The Minnesota Timberwolves are gearing up to take on the final stretch of their regular season slate of games, and they will be doing it with a new face in the starting lineup. Mike Conley will be bringing a change of pace to the Wolves’ locker room, replacing the high-scoring and oftentimes inconsistent D’Angelo Russell with a more methodical, slow-paced distributor.
As Timberwolves fans look back on the trade deadline, they will remember the whirlwind of rumors and proposed trades that went around as their team prepared to trade Russell. But they will also no doubt think about all the imagined deals that never came to fruition.
After all, it seemed like nearly half of Minnesota’s roster was on the trading block at one point or another. Many Timberwolves fans were nervous that the front office might make another risky move, and it was recently revealed that they nearly did.
The Minnesota Timberwolves nearly pulled off a trade for Bones Hyland
One of the more frequently-mentioned Wolves trade targets at this year’s deadline was the former Denver Nugget, now Los Angeles Clipper Bones Hyland. Minnesota was reported as having interest in the streaky-shooting guard on multiple occasions, with the intention of using him to replace some of D’Angelo Russell’s scoring punch.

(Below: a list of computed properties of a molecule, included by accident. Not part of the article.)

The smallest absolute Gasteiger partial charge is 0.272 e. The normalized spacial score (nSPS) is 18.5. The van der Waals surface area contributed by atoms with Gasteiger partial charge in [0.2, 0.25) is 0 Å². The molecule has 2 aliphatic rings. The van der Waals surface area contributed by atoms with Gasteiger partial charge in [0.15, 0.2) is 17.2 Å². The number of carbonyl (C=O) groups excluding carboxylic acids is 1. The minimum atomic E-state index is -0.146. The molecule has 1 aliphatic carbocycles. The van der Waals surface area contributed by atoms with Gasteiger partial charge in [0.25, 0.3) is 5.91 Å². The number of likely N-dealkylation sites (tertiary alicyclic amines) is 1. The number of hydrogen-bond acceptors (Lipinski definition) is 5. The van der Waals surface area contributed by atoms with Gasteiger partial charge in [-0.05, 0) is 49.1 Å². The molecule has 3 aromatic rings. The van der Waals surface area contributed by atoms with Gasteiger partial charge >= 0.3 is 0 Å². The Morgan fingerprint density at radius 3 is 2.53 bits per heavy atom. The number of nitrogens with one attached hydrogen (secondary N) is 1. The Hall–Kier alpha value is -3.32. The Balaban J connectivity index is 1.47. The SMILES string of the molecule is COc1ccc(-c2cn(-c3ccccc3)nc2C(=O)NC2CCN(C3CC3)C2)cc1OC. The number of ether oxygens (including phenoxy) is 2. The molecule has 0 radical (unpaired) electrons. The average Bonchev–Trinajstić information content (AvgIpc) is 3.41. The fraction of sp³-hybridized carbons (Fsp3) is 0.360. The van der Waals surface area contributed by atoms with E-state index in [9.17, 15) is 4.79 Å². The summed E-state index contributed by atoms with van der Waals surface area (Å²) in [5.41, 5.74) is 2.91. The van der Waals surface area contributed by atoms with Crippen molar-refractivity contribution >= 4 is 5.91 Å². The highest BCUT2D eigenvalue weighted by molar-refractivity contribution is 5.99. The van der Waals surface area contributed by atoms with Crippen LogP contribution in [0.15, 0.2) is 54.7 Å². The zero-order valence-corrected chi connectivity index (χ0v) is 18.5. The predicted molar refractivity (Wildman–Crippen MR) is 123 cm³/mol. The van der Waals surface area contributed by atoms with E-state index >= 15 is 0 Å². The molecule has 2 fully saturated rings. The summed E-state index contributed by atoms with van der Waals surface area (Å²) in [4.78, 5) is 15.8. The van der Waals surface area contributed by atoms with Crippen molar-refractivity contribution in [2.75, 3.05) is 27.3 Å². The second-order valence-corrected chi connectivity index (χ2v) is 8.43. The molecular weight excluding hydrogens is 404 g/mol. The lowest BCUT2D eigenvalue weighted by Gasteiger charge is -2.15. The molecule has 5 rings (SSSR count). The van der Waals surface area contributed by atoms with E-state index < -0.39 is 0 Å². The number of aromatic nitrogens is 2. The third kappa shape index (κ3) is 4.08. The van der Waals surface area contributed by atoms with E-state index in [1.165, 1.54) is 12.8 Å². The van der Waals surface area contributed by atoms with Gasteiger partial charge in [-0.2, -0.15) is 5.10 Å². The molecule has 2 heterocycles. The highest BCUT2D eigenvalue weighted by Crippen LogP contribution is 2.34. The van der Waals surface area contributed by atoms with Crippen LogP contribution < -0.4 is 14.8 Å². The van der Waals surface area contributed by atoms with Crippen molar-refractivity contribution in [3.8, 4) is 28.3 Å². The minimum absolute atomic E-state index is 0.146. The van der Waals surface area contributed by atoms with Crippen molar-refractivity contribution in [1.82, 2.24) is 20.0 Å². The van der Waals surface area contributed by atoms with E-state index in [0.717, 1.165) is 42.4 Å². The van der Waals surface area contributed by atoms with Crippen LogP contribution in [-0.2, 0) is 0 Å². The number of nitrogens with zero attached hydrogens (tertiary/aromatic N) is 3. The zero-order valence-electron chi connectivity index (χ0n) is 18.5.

KSTP’s Darren Wolfson revealed on a recent podcast that the Timberwolves had a deal in place to acquire Hyland from the Nuggets, but it never came to be. Denver instead accepted the Clippers’ offer of two second-round picks in exchange for Hyland.
Wolfson reported that Minnesota was not only matching Los Angeles’ offer of two second-rounders, but they were apparently willing to send even more in order to acquire Bones Hyland. What ultimately led to the trade proposal being rejected was Timberwolves President Tim Connelly’s connection to the Denver Nuggets, where he held the same title until May 2022.
Denver unintentionally helped the Timberwolves dodge a bullet
The Nuggets organization ultimately determined that they did not want to help Connelly, and in turn a Western Conference rival, by making the trade. In theory, it was a smart business decision on their end, dealing their young guard to a team outside their division.
But in refusing the Timberwolves’ offer, Denver unintentionally prevented Minnesota from making a less-than-wise move. Sure, Bones Hyland could have provided a decent scoring punch here and there, but he was never going to be a consistent top offensive option for the Wolves. His 11.9 points per game in 19.4 minutes per contest are fine, but they have largely come at the expense of efficiency.
Hyland shot just under 40% in 42 games with the Nuggets this season. In addition, his scoring numbers are all over the place. From December to January, he scored in double figures in eight straight games, before failing to score in double figures for the next six games after that.
Timberwolves fans already get impatient with Jaylen Nowell’s inconsistency, and trading for Bones Hyland would have essentially doubled those frustrations. Looking back, Minnesota should be looking at Denver’s denial of their trade offer as a blessing in disguise.